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Leftist Organization to OECD: Move Conference Out of Jerusalem

A leftist organization sends a letter to OECD asking it to move planned conference out of Jerusalem.
By Elad Benari
First Publish: 8/2/2010, 3:35 AM / Last Update: 8/2/2010, 3:30 AM

After having been accepted this past May into the Organization for Economic Cooperation and Development (OECD), Israel was chosen to host the Tourism Committee Conference which is being organized by OECD countries and is scheduled to be held in three months, but a left-wing group is trying to move the meeting elsewhere. 

The event is expected to take place in the International Convention Center (Binyanei HaUma) in Jerusalem over the course of two days. Representatives from developed countries are expected to attend the event and will be exposed, among other things, to Israel's tourism options. The OECD conference is expected to mainly focus on unique industries with an emphasis on a green tourist economy.

Although the conference has not yet received much publication and has not yet resonated in Israeli public life, there are already elements that are attempting to thwart it. The Alternative Tourism Group, a radical left-wing organization, has sent a long letter to the OECD demanding that they not hold the event in Israel due to its policy toward the Arab population. The letter was published in the English version of the group’s website, the Alternative Information Center. For reasons known only to them they preferred not to publish the letter in the Hebrew version of the site.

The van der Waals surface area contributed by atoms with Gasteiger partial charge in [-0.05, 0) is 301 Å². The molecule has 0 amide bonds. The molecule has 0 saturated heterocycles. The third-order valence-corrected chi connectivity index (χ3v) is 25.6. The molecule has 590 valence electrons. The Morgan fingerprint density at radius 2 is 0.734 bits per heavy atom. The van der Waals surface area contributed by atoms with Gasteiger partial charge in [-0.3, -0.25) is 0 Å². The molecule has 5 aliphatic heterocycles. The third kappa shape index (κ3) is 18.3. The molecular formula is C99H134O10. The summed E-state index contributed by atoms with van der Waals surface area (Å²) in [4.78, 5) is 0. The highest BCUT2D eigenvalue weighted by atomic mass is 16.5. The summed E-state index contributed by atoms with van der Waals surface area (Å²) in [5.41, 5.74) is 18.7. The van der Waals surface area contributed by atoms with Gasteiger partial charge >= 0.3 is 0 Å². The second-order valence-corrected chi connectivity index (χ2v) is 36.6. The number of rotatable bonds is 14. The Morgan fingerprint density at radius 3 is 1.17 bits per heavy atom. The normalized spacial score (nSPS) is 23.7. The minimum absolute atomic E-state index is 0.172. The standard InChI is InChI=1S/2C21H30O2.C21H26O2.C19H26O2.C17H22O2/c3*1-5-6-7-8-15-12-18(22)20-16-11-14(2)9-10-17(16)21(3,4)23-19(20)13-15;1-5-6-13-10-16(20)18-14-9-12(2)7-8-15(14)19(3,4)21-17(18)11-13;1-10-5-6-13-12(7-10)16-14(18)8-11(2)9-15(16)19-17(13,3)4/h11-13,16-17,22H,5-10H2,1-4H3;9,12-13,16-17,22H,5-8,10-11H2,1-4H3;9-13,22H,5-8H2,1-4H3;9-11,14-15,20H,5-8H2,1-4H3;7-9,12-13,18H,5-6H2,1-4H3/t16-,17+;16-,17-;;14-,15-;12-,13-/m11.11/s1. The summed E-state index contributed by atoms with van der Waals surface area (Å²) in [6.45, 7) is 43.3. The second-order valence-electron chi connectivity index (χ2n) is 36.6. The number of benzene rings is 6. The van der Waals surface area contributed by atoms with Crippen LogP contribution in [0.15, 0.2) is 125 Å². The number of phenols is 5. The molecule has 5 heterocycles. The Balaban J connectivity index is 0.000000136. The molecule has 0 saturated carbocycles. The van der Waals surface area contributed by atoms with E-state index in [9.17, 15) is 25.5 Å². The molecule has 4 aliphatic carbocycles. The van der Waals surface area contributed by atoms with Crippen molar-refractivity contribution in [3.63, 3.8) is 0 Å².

Arutz-7 was alerted to the contents of the letter by one of its readers. Among its points, the letter expresses the organization's concerns regarding the possibility that officials from the tourism industry will visit tourist sites that in the eyes of the group are at the heart of the conflict between Israel and the Arabs:

“Has the OECD considered that there are an increasing number of historical sites under dispute, and under false and illegitimate claims by Israel? Such visits, therefore, carry the risk of creating historical distortions in the minds of the visitors. Further, in keeping with Israeli patterns of tourism, delegates are unlikely to have the opportunity to meet and encounter Palestinians, and understand their legitimate claims to a just share in the travel and tourism sector in the Holy Land.”

The organization’s members also complain in the letter about the international decision to hold the conference in what they called “occupied” Jerusalem:

“The OECD should also consider that the conference would shut out the participation of Palestinian professionals in the tourism industry, since the vast majority has been denied entry into Jerusalem since 1993. The Israeli military will not let them past the checkpoint to reach Jerusalem.

What message does OECD want to send to the world by hosting a conference in a city occupied by a government that actively violates international law? These and many other questions will never get to be posed – and hence will be hidden from view – simply because Palestinians will not be present.”

The lengthy letter ends by urging the OECD to choose another venue for the Tourism Committee Conference “in the interests of even-handedness, in the pursuit of what is just and right” and calling on the OECD to consider a new location that is “consistent with OECD’s vision of a "fairer world economy"”.